Salonnieres in New York?

Oh, how antiquated! Those intellectuals gathered around a book, in this 1728 painting Reading from Moliere by Jean Francois de Troy, are so period in their gowns and ‘avant garde’ literary tastes. It’s charming to witness the interchange of ideas between cultured people, even in oils, and the history of the Parisian salon is even more charming.

Salons were free and easy gatherings where social status was less important than conversation and intellect. Dominated by the women that hosted them, salons were a chance for cultured women to meet men as their equals. In some fashion, salons have been hosted in urban centers such as Paris, London, and Rome since the 1600s and produced no end on stimulating conversation and interesting ideas. Charming, but hardly in touch with this modern age of speed and technology, where people need never meet in person, no?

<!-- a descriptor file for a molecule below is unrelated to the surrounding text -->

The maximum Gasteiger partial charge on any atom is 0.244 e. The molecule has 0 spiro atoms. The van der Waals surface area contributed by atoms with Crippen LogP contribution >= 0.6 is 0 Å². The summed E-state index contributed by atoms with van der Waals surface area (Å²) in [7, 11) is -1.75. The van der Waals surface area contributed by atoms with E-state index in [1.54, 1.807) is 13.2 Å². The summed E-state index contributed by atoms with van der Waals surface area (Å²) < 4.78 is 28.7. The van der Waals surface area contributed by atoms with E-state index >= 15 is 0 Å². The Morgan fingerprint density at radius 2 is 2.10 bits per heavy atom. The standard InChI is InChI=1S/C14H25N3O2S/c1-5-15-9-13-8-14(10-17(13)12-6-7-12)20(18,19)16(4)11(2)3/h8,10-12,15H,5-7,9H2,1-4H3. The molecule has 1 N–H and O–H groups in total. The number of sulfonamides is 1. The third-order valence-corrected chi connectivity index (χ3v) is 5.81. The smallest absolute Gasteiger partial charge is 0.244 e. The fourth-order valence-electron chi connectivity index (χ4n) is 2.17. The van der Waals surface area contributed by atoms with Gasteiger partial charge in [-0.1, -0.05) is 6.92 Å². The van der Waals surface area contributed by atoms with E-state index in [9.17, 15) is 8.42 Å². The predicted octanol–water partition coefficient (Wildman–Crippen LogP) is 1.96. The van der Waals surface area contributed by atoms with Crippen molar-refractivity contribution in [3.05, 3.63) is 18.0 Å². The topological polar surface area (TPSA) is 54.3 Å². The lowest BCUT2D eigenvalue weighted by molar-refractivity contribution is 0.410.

In fact, no. This afternoon I am attending, of all things, a salon hosted by the lovely Helene Forbes devoted to the discussion of the arts. Who comes? Artists, writers, enthusiasts and all sorts who like discussing recent exhibitions, galleries, gossip and a general love of the arts.

What a delightful afternoon! I’ll have to channel Gertrude Stein, whose brilliant conversation attracted the Cubist and experimental artist and writers, among them Pablo Picasso, Henri Matisse, Juan Gris, F. Scott Fitzgerald, and Ernest Hemingway to her salon, which was probably the last one of note in Paris. Here’s to a New York revival of the salon tradition.

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